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Pets in Your Wedding

Martha Stewart Weddings, Volume 25 2003

As you think about who will be with you on your wedding day, those who are closest to you are likely the first to come to mind. For many , that includes a family pet. There are lots of ways to involve furry (or feathered) friends in your celebration, whether in a formal role -- as ring bearers or flower dogs, for example -- or simply as honored guests.

Determine Your Pet's Role
If you're thinking of including a pet in your wedding, there are a few things to consider. Is it appropriate for the kind of ceremony you're having? "An animal fits a certain type of affair, one at a farmhouse or a private estate, perhaps, but probably not at a fancy hotel," says Sasha Souza, a California event designer.

If the venue does not allow pets, try to find a compromise. Michael Zorek and Shelly Friedland wanted their beagle-whippet mix, Scooter, to participate in their wedding in New York City, but neither the temple in which they were marrying nor their reception site would allow pets. So the couple had Scooter meet them at the doors of the temple (escorted by a hired dog walker), then accompany them and their guests in a procession to the reception site five blocks away. Scooter wore a bow-tie collar with a tuxedo bib for the jaunt. "People got a big kick out of it," says Michael. "We made the evening news."

The type of animal you have may also help dictate his role in the wedding. Some couples with smaller, less social pets such as lizards, ferrets, or guinea pigs are content simply to have the animal present at the wedding; they may ask someone to hold the pet during the ceremony or keep the animal nearby in its habitat or cage. Not all pets are suited to a wedding, and it’s important to assess the temperament of yours. Is he friendly or aggressive? Does he make a lot of noise? Does he steal food? If your pet's disposition doesn't lend itself to this type of situation, don't try to train him in the weeks leading up to your wedding.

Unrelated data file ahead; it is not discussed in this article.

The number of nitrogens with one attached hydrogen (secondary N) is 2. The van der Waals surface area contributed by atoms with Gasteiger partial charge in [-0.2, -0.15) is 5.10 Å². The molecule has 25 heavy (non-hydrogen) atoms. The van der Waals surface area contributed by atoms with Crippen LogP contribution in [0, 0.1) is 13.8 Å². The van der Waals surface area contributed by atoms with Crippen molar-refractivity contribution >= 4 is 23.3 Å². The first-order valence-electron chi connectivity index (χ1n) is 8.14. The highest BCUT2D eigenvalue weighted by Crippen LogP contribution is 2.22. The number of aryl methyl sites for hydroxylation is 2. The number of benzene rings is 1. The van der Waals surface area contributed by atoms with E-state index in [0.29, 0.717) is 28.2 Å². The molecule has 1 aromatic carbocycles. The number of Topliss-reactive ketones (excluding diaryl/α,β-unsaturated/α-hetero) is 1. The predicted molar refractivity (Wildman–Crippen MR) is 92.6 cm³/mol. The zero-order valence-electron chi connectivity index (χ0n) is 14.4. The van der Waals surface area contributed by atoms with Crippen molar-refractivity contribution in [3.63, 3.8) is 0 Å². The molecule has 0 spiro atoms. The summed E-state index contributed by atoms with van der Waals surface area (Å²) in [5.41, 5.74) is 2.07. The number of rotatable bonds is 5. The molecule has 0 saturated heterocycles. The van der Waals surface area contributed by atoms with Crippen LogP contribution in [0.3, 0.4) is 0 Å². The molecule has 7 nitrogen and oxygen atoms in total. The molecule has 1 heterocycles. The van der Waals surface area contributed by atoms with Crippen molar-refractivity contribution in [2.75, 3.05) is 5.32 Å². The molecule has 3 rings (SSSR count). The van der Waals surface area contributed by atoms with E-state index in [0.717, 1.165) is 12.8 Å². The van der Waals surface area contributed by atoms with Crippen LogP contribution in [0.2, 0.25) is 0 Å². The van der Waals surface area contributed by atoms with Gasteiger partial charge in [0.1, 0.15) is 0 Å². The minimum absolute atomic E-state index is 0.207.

Be Flexible
Once you've decided how to include your pet, be prepared to be flexible on the wedding day. "You can't force it," says Marc Morrone, owner of Parrots of the World pet store in Rockville Centre, New York. "If you expect your pet to perform a certain feat, have a backup plan in case he doesn't do it."

Also, consider your own personality. A relaxed attitude is crucial. During the outdoor ceremony of Sarah St. Onge and Andrew Howell in St. Helena, California, Sarah’s dog, Piper, suddenly began barking. "She saw a squirrel," says Andrew. "But the barks were well timed," adds Sarah. "Piper punctuated the wedding vows and added an element of humor." And it's warm, lighthearted surprises like this that make a wedding memorable.

Planning with a Pet in Mind
Inform Your Attendants
Well in advance, inform attendants and vendors that your pet will play a role, and discuss special measures you'd like them to take. Also notify your officiant. Some may refuse to preside over a wedding that includes pets.

Never Leave Your Pet Alone
Consider hiring a handler with whom the pet is already acquainted, or have a friend be responsible for the pet during the wedding.

Anticipate Potential Hazards
Ask at the wedding site about pesticides or toxic plants on the grounds, and about creatures that might distract or threaten your pet. If your florist is adorning your pet's collar, be sure she uses nontoxic materials. And keep pets, especially dogs, someplace safe during the reception so guests won't feed them. Certain wedding fare, including chocolate, alcohol, and meat with bones, can be dangerous.

Practice Makes Perfect
Bring your pet to the site before the wedding day, and have him come to the rehearsal to practice his part if he will be participating in the ceremony.

The Other "Groom"
Take the animal to the groomer before the wedding so he'll look his best. Keep adornments minimal and easy for the pet to wear. Don't make him wear them for longer than is necessary.